DreamGame

Sci-Fi Story written by kt6550 on Sunday 16, January 2011

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Description
Inspired by Second Life.

Overall Rating: 95.2%

This writing has been rated by 1 members, resulting in a rating of 95.2% overall. Below is a breakdown of these results:

Concept/Plot:96%
Imagery:96%
Spelling & Grammar:94%
Flow/Rhythm:95%
Vocabulary:95%
DreamGaming
Robert Wexler arrived at home, fixed himself a quick burger, changed into a well-worn sweat suit, and put on a pot of coffee. He fired up his old but functional terminal, poured a mug of joe, and settled in to do some research on dreamgaming. The technology, including hardware, software, middleware, and databases was developed by a team of fifteen engineers and systems people on the west coast about thirty-five years ago. They had been working on training simulations for pilots and crews flying ore haulers through asteroid patches. In their spare time, they put together a game simulation for entertainment. The game simulation expanded into several games, and then broadened to include the use of avatars. When the crew of computer and electronics people found a way to actually put a person inside of the avatar, they were onto something. SimPlay Corporation, a designer and manufacturer of gaming simulations, took an interest and made a very, very generous offer to the team for the rights to their product. Ten members of the team accepted the offer; five refused. SimPlay, with its deep pockets, hired the five, formed a wholly owned subsidiary called DreamGame, Inc., and put the five in charge of R and D. When Dreamgaming exploded, it made the original five and their families wealthy beyond their wildest imaginations. Twenty-five years ago, DreamGame, Inc. left the computer lab and was opened to the general gaming public. They opened three salons: one in Philadelphia, one in New York, and one in Boston. After about two months, the salons had given the company a money tree. DreamGaming opened stores along the east and west coasts, put salons in Japan, France, China, and parts of Africa. As the popularity of the game increased, they slowly opened stores in the smaller cities. The stores sold the computers, hook-ups, wiring, and accessories so one could dreamgame in the privacy of their home without going to a salon. The gear was expensive, but if an individual intended to make a hobby of dreamgaming, it was a whole lot cheaper, over the course of a year, than the one standard dollar a minute the salons charged. Wexler checked the train times and then checked his bank account. Even though his lifestyle and appearance had gone downhill since his demotion and divorce, his bank account had not. His frugal living had left him with a ton of cash. He could easily afford a few weeks, at salon prices, of Dreamgaming. He shut off his terminal. He would catch the train in Media tomorrow for the ride to Center City. Bob Wexler boarded the train for the ride to Center City, Philadelphia, at 9:30 a.m. sharp. Commuter trains were still commuter trains. He had a seventy-minute ride, with the train stopping every five or ten minutes. Bob was in no hurry; he had three more days besides this one to work his investigation. The Media Local arrived in Center City about three minutes ahead of schedule. Bob had written down his directions to the salon: exit through the east doors, turn north on Broad St., go two blocks, and the DreamGame building should be on the left. The directions were accurate. The steel-and-glass, ten-story structure was right where it should be. Over the ground floor entrance to the salon was a lime-green neon sign that said, simply, "DreamGame, Inc." Wexler entered the salon and looked about. There were racks displaying terminals and computers, racks with gear, and, along the walls, video displays showing various dreamgaming simulations. He focused on one that appeared to be Sinbad and the Arabian Nights. The realism of the display amazed him; he had no idea technology had gone this far. He got startled when a young man approached and addressed him. "Hello, Sir, and a good morning. My name is Harold. First time here?" Bob looked at the young man with a detective's eye. He was in his early twenties, trim, clean-shaven, and not a hair out of place. He wore black loafers, navy pants, a pale-blue short sleeve dress shirt with a button-down collar, and a black tie with "DreamGame" in bright gold across the middle. "Yeah, it is," said Bob. "Bob Wexler's the name. What's this all about, Harold?" "Well, Mr. Wexler," replied Harold, with a nice smile, "Dreamgaming is the fastest growing role-play simulation around. And, I may be a bit prejudiced, but I believe it is the most advanced and the most rewarding. Mr. Wexler, have you ever tried any simulated role-play?" "Not really, no," said Bob. "I know what it's about. I've just never wanted to try it for some reason. Maybe I will now. Care to give me some details? Oh, and call me Bob." "Well, Bob," began Harold, "you can be anything you want in role-play. A wild west cowboy? A crusader knight? An explorer flying a starship? That simulation you were watching, the mythical Arabian Nights, is quite popular. You can be any character you want to be. The choice is yours." "Any restrictions, Harold?" "Just one," said Harold. "Men have to be men, and women have to be women. So, if you wanted to be Helen of Troy, or Joan of Arc, well, we couldn't allow it. However, you could be your own version of Sinbad or Richard the Lionheart. It's all up to you." "Fill me in a bit more, Harold." "Well, Sir," Harold continued, "we have three levels of gaming. All three put you right inside of your avatar, as if you are actually living the experience. The first level is the goggles and headphones." Here Harold guided Wexler to a rack with various models of strange looking sets of eyeglasses. The lenses were all opaque and the frames black. Connected to the backs of the earpieces were earplugs. Two wires ran from the rear of the glasses and terminated in jacks. "Now, Bob," said Harold, as he grabbed a pair and gave them to Wexler to hold, "you put these on and plug them into a lounger we have here at the salon. If you have one of our terminals or computers at home, you plug into that. You go to your sim, as we call it, and role-play. Everything is fairly real. However, you cannot taste or smell. In addition, if you are in a combat sim and get killed or wounded, you really don't feel anything." "What happens if I am killed or wounded?" "You don't really die," said Harold, with a grin. "You just cannot login for forty-eight hours." "Sounds reasonable." "The next level," Harold continued, showing Wexler a headset with some pads that would press on the temples, "is called Level II. These pads stimulate the temporal lobes. It gives you a bit more sensation. Food tastes like food and wine tastes like wine. You also experience some sexual pleasure with these. If you're in a fight, you will feel some pain when injured." "What's Level III?" Harold guided Wexler to a rack on the wall with unitards and hoods in a variety of colors and styles. There were goggles and headphones to match. "A full, custom-fitted, sensory suit, Sir," said Harold. "All tastes, smells, touches, and sensations are available with these. These are expensive and we only recommend them for experienced, hard-core gamers. Most customers who have the suits have their own complete rigs set up at home." "Okay," said Bob, "now we get to the good part. How much does this stuff cost?" "Normally," said Harold, smiling, "the fee is one standard dollar a minute. For potential new customer, such as you, we offer 3000 minutes for 1000 dollars. That's a nice discount. When you use this package up, we have other packages available if you decide to stay with us. If you really want to game, the packages offer a nice reduction in the basic price and are well worth it. If you are just a casual gamer, the base package is the best buy. Interested, Sir?" "Yeah, I think so," said Bob. "I can afford your introductory package. Let me get a coffee somewhere and think on it." "Okay, Bob," said Harold, smiling and handing Wexler a business card. "I have lunch from 11:30 to 12:30. If you come in then, just show the card to someone else. After 12:30, just ask for me. Okay?" The two shook hands and Wexler left DreamGame and headed to a deli around the corner. He had a sandwich and two cups of coffee. He spent a lot of time thinking this over. Was he going the right way with this? His detective intuition told him that he was. At 12:35, he found himself walking through the doors of DreamGame, Inc., with Harold's business card in his right hand.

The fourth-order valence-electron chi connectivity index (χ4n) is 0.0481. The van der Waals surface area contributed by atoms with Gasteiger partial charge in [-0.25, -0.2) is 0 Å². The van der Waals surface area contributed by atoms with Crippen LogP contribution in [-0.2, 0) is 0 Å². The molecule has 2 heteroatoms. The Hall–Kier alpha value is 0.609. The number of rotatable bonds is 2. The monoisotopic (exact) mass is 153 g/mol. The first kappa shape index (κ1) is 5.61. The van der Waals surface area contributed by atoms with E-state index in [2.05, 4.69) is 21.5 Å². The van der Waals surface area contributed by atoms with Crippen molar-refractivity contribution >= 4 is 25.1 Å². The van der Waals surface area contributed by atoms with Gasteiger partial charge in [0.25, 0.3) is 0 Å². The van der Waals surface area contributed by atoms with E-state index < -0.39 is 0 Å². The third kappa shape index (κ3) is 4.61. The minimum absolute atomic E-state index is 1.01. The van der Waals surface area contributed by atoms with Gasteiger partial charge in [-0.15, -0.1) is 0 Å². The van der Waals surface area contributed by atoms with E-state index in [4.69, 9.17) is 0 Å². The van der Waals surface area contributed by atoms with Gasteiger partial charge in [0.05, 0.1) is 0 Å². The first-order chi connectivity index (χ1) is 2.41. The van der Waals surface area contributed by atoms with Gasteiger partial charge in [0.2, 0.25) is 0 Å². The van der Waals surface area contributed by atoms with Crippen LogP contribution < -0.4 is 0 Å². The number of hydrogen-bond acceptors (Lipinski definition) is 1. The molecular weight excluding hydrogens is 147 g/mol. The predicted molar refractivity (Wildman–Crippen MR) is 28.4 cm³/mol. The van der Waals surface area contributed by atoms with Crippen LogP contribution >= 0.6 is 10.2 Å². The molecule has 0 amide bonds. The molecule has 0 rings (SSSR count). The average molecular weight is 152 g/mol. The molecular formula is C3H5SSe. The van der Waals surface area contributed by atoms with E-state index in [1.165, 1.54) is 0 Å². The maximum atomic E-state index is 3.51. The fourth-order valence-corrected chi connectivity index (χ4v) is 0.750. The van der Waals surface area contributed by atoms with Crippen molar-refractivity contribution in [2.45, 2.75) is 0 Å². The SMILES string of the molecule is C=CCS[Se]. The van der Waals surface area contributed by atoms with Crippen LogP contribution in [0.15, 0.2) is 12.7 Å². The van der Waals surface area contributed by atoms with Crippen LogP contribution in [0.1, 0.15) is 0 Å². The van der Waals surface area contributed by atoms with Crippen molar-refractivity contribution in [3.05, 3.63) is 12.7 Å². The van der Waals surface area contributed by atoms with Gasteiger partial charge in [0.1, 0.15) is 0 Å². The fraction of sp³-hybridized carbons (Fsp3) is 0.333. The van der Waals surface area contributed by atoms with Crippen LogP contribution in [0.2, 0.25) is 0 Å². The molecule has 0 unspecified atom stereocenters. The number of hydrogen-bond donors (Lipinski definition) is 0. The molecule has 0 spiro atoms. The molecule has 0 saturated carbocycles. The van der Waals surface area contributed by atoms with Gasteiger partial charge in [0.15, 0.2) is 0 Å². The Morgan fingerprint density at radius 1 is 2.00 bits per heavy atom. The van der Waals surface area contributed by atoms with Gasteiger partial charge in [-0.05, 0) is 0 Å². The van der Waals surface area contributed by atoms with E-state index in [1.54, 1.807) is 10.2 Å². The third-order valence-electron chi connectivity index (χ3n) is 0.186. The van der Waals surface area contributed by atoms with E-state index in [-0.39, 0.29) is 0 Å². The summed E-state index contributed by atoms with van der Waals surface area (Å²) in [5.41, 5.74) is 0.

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Comments

    I'll have to research dreamgaming before I try reading this.
    I suppose a lot of people here know about dreamgaming but I didn't. for me, this was a fascinating story. I love how your "hero" isn't what you would expect. Sort of like LeCarre's Smiley.

    Very nicely done.
    Incredible!

    I read this over a few nights and from start to finish was riveted. It really was one of those stories you don't want to end.

    The idea of someone's consciousness being stuck in the dream game was first rate and your execution of the thought, superbly written. In that regard it had the feel of the films "Total Recall" & "The Thirteenth Floor".

    There were a few typos (unavoidable in work this long), but nothing impeded the flow which was perfectly paced.

    I wonder just how far away we are from a state like the one you've just described?

    A really compelling read.